flee more quickly at the sight of an approaching predator if they’ve had the experience of being stalked before.
In humans, fear seems to be a combination of innate and learned behavior. Research suggests that while we may not have specific fears pre-installed in our brains, we seem to be born with the ability to spot things that generally scare people and learn to fear them as well. Researchers, for example, have observed fear reactions in children between seven and 18 months of age who observed film footage of wriggling snakes, accompanied by a frightened-sounding narrator. As Rutgers University psychologist Vanessa LoBue explains: "We have these biases to detect things like snakes and spiders really quickly, and to associate them with things that are yucky or bad, like a fearful human voice." But the intensity of the fear that we experience may be partly genetic. A study published in 2003 by U.S. and Swedish researchers found that identical twins tended to show the same degree of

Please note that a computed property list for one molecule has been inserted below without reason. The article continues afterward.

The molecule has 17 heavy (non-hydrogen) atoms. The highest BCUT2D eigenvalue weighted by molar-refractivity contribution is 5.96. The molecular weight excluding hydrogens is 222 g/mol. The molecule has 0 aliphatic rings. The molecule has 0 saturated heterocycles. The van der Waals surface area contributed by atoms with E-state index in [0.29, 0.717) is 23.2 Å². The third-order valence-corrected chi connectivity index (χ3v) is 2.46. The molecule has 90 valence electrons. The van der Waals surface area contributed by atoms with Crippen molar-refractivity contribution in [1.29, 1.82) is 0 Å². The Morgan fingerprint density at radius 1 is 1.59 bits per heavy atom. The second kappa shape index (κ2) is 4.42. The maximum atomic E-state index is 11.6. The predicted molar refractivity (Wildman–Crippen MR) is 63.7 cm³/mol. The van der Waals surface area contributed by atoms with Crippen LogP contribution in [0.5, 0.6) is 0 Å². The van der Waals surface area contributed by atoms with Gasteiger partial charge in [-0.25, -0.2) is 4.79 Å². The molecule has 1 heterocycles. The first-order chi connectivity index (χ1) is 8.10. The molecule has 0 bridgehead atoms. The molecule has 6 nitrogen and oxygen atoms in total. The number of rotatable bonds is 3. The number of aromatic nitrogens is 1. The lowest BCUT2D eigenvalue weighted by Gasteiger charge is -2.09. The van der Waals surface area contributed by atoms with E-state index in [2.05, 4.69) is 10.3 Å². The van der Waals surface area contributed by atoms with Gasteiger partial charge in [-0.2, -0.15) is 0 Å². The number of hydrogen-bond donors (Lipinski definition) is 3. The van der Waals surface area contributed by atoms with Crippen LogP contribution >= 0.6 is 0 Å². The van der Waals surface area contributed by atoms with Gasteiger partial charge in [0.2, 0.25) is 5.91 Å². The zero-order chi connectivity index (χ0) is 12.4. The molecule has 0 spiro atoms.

fear—as measured by increased output from sweat glands—when they had a frightening experience, but that fraternal twins had differing responses.
It's easy for humans to learn fear, because our sensory systems and brains are fine-tuned to spot things that we should be afraid of, and then to trigger a reaction to them. We’re adept at spotting fleeting glimpses of danger. In an experiment published in 2012, for example, New York University and University of Edinburgh researchers showed subjects images in one of their eyes, and gave them electric shocks to condition them to fear the images. Some subjects were allowed to see the images clearly, while the researchers suppressed the images for others by showing colorful moving images to their other eye. The study found that those who were prevented from seeing the images clearly learned to be afraid more quickly, though the subjects who got a better look formed a stronger association over time.